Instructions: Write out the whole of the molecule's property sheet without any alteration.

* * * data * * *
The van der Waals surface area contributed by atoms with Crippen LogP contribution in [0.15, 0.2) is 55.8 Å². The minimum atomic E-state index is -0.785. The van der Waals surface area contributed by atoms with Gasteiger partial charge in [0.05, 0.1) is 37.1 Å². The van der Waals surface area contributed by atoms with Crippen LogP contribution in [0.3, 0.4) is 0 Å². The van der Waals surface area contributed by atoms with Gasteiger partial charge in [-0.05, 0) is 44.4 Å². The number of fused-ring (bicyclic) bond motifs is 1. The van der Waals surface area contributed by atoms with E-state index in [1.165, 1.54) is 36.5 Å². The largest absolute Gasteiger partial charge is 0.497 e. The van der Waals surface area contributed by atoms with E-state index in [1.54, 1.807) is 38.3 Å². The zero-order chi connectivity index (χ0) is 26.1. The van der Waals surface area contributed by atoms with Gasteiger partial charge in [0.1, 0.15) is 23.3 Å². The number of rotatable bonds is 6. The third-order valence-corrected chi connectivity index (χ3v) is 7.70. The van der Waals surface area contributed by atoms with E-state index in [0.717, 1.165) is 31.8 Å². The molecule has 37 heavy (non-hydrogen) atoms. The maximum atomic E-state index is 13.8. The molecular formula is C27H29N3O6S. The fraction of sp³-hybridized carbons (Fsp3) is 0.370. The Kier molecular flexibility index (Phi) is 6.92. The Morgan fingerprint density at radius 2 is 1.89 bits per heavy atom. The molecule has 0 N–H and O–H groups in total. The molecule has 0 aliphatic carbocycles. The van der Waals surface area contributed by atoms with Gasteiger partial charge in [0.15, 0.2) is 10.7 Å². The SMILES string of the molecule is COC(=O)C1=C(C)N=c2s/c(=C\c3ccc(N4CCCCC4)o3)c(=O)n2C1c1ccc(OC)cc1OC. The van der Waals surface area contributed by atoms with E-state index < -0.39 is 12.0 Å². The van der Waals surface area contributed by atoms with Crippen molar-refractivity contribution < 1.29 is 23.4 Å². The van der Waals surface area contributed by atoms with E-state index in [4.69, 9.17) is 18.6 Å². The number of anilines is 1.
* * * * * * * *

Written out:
The van der Waals surface area contributed by atoms with Crippen LogP contribution in [0.15, 0.2) is 55.8 Å². The minimum atomic E-state index is -0.785. The van der Waals surface area contributed by atoms with Gasteiger partial charge in [0.05, 0.1) is 37.1 Å². The van der Waals surface area contributed by atoms with Crippen LogP contribution in [0.3, 0.4) is 0 Å². The van der Waals surface area contributed by atoms with Gasteiger partial charge in [-0.05, 0) is 44.4 Å². The number of fused-ring (bicyclic) bond motifs is 1. The van der Waals surface area contributed by atoms with E-state index in [1.165, 1.54) is 36.5 Å². The largest absolute Gasteiger partial charge is 0.497 e. The van der Waals surface area contributed by atoms with E-state index in [1.54, 1.807) is 38.3 Å². The zero-order chi connectivity index (χ0) is 26.1. The van der Waals surface area contributed by atoms with Gasteiger partial charge in [0.1, 0.15) is 23.3 Å². The number of rotatable bonds is 6. The third-order valence-corrected chi connectivity index (χ3v) is 7.70. The van der Waals surface area contributed by atoms with E-state index in [0.717, 1.165) is 31.8 Å². The molecule has 37 heavy (non-hydrogen) atoms. The maximum atomic E-state index is 13.8. The molecular formula is C27H29N3O6S. The fraction of sp³-hybridized carbons (Fsp3) is 0.370. The Kier molecular flexibility index (Phi) is 6.92. The Morgan fingerprint density at radius 2 is 1.89 bits per heavy atom. The molecule has 0 N–H and O–H groups in total. The molecule has 0 aliphatic carbocycles. The van der Waals surface area contributed by atoms with Gasteiger partial charge in [0.15, 0.2) is 10.7 Å². The SMILES string of the molecule is COC(=O)C1=C(C)N=c2s/c(=C\c3ccc(N4CCCCC4)o3)c(=O)n2C1c1ccc(OC)cc1OC. The van der Waals surface area contributed by atoms with E-state index < -0.39 is 12.0 Å². The van der Waals surface area contributed by atoms with Crippen molar-refractivity contribution < 1.29 is 23.4 Å². The van der Waals surface area contributed by atoms with E-state index in [4.69, 9.17) is 18.6 Å². The number of anilines is 1.